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New low level JavaScript interpreter to boost WebKit performance more than 200%

post #1 of 41
Thread Starter 
Apple's WebKit JavaScriptCore is now a "triple tier virtual machine," offering the potential for 2-2.5 times faster JavaScript performance in Safari.

Recent changes in Apple's WebKit open source project (used by Safari on OS X and iOS, and to power a wide variety of other browsers) include the incorporation of the efficient new LLInt (Low Level Interpreter), which is now used by JavaScriptCore (JSC) to attempt executing code before passing it to the standard interpreters, either the bytecode virtual machine or the JIT (Just In Time complier) which builds native machine code on the fly.

"JSC will now will start by executing code in LLInt and will only tier up to the old JIT after the code is proven hot," a change report on the new interpreter describes.

"LLInt is written in a modified form of our macro assembly. This new macro assembly is compiled by an offline assembler (see offlineasm), which implements many modern conveniences such as a Turing-complete CPS-based macro language and direct access to relevant C++ type information (basically offsets of fields and sizes of structs/classes)."

The new interpreter "is 2-2.5x faster than our old interpreter on SunSpider, V8, and Kraken [benchmarks]," the report states. "With triple-tiering turned on [to allow the LLInt to interpret code], we're neutral on SunSpider, V8, and Kraken, but appear to get a double-digit improvement on real-world websites due to a huge reduction in the amount of JIT'ing."

JavaScript performance in web browsers is a primary focus for optimization, as the faster and more efficiently code can be executed, the more fluid animations can run and the more sophisticated and responsive cross platform web applications can be.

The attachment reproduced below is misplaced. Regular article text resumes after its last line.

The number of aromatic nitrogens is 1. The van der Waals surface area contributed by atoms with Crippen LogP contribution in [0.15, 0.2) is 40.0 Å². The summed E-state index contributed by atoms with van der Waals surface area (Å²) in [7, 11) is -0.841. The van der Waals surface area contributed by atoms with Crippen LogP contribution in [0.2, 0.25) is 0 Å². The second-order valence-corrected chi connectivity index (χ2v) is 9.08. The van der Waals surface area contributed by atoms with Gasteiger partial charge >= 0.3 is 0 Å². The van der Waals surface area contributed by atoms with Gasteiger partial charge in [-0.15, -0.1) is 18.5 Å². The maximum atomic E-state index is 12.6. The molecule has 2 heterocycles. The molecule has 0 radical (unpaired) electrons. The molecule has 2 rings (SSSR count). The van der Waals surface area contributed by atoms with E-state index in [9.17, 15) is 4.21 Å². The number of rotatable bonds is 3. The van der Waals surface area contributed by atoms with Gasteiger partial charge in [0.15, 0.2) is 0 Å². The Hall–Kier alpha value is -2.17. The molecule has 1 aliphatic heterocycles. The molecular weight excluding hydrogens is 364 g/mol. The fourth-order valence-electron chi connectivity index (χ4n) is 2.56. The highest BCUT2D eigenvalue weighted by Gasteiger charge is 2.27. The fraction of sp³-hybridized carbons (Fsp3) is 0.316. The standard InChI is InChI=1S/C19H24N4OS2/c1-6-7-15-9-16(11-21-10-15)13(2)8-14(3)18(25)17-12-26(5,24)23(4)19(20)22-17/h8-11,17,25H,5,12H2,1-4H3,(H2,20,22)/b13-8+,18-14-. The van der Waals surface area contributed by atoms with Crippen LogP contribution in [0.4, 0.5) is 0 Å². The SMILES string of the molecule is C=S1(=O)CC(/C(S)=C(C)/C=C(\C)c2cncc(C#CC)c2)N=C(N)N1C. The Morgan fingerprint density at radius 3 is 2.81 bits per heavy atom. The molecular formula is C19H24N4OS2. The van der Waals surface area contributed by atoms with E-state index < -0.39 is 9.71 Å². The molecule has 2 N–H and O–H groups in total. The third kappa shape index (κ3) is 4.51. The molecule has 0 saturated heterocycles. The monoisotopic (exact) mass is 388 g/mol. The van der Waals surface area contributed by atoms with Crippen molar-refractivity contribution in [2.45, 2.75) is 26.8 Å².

The LLInt enhancements to JavaScriptCore appear to have been contributed by Filip Pizlo, who joined WebKit as a reviewer in December after acting as a "major contributor" to improvements to the JavaScriptCore JIT and Garbage Collector. Pizlo filed a bug report in January noting that "JSC should be a triple-tier VM," and subsequently solved the issue by the end of February.

The new changes to JavaScriptCore will take some time to make it into the mainstream version of Safari, following similar WebKit enhancements of previous years. Enhancements in Apple's next release of Safari 5.2 have been profiled in reports describing its new user interface and sharing enhancements and new privacy settings and website alert features.




Improvements to Nitro in JavaScriptCore

In 2008, WebKit announced a rewriting of JavaScriptCore as a direct-dispatch register based, high-level bytecode virtual machine originally named SquirrelFish. It compiled JavaScript into native machine code. The project was later enhanced to gain the codename SquirrelFish Extreme.




In 2009, Apple applied the enhancements to Safari 4 under the brand "Nitro," noting that the new implementation could run JavaScript up to 4.5 times faster.

The next year, it subsequently released new SquirrelFish Extreme enhancements in Safari 5, boosting JavaScript performance on the Mac another 30 percent over the previous Safari 4.

Last year, the company added Nitro to mobile Safari in iOS 4.3, boosting JavaScript performance by 200 percent on Apple's mobile devices. However, a minor controversy ensued after it was found that iOS only used Nitro to accelerate web apps running in Safari; this resulted in a significant speed penalty when full screen web apps were saved to the home screen.

In iOS 5, Apple solved the security issues that prevented earlier releases from running full screen web apps using Nitro, although security measures still prevent apps that use UIWebView to present a web view from invoking Nitro.

Google's JavaScript competitors

Other WebKit browsers don't necessarily use JavaScript Core. Google's Chrome uses its own competing V8 JavaScript engine, for example.

V8 seeks to enhance performance by compiling JavaScript to native code before executing it. It was developed by a team led by Lars Bak, the programmer who developed Sun's Java ME virtual machine. After Oracle acquired Sun, it filed suit against Google for infringing patents related to virtual machines, including a patent filed by Bak while working for Sun.